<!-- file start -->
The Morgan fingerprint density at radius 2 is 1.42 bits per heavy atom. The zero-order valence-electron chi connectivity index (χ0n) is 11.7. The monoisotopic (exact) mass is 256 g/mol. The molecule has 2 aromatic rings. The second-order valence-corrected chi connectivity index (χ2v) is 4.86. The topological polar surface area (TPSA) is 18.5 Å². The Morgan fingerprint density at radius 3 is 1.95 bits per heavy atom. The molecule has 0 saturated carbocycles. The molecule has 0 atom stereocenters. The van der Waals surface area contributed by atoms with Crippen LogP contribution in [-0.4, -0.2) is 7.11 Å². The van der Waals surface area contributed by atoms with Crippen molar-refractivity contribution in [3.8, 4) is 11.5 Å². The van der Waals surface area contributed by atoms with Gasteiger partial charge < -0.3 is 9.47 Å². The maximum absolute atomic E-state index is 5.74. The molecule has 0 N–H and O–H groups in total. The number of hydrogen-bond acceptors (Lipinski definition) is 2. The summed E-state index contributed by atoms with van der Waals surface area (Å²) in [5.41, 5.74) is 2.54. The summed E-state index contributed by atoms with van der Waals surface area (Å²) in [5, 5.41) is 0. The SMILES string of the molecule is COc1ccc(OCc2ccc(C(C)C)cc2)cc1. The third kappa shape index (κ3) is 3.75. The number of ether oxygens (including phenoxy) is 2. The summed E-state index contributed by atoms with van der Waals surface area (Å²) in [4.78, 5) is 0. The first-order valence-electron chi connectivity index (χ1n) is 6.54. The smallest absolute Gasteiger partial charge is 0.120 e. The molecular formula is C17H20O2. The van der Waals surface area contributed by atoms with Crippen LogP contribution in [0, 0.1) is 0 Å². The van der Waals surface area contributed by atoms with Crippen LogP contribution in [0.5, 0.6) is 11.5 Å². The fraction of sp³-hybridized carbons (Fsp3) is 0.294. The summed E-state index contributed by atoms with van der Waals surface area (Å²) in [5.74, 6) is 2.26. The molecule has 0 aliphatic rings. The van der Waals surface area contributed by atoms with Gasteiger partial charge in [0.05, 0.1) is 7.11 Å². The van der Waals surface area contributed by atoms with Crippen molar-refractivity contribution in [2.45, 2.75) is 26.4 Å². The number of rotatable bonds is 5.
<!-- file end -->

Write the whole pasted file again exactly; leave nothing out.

The Morgan fingerprint density at radius 2 is 1.42 bits per heavy atom. The zero-order valence-electron chi connectivity index (χ0n) is 11.7. The monoisotopic (exact) mass is 256 g/mol. The molecule has 2 aromatic rings. The second-order valence-corrected chi connectivity index (χ2v) is 4.86. The topological polar surface area (TPSA) is 18.5 Å². The Morgan fingerprint density at radius 3 is 1.95 bits per heavy atom. The molecule has 0 saturated carbocycles. The molecule has 0 atom stereocenters. The van der Waals surface area contributed by atoms with Crippen LogP contribution in [-0.4, -0.2) is 7.11 Å². The van der Waals surface area contributed by atoms with Crippen molar-refractivity contribution in [3.8, 4) is 11.5 Å². The van der Waals surface area contributed by atoms with Gasteiger partial charge < -0.3 is 9.47 Å². The maximum absolute atomic E-state index is 5.74. The molecule has 0 N–H and O–H groups in total. The number of hydrogen-bond acceptors (Lipinski definition) is 2. The summed E-state index contributed by atoms with van der Waals surface area (Å²) in [5.41, 5.74) is 2.54. The summed E-state index contributed by atoms with van der Waals surface area (Å²) in [5, 5.41) is 0. The SMILES string of the molecule is COc1ccc(OCc2ccc(C(C)C)cc2)cc1. The third kappa shape index (κ3) is 3.75. The number of ether oxygens (including phenoxy) is 2. The summed E-state index contributed by atoms with van der Waals surface area (Å²) in [4.78, 5) is 0. The first-order valence-electron chi connectivity index (χ1n) is 6.54. The smallest absolute Gasteiger partial charge is 0.120 e. The molecular formula is C17H20O2. The van der Waals surface area contributed by atoms with Crippen LogP contribution in [0, 0.1) is 0 Å². The van der Waals surface area contributed by atoms with Crippen LogP contribution in [0.5, 0.6) is 11.5 Å². The fraction of sp³-hybridized carbons (Fsp3) is 0.294. The summed E-state index contributed by atoms with van der Waals surface area (Å²) in [5.74, 6) is 2.26. The molecule has 0 aliphatic rings. The van der Waals surface area contributed by atoms with Gasteiger partial charge in [0.05, 0.1) is 7.11 Å². The van der Waals surface area contributed by atoms with Crippen molar-refractivity contribution in [2.45, 2.75) is 26.4 Å². The number of rotatable bonds is 5.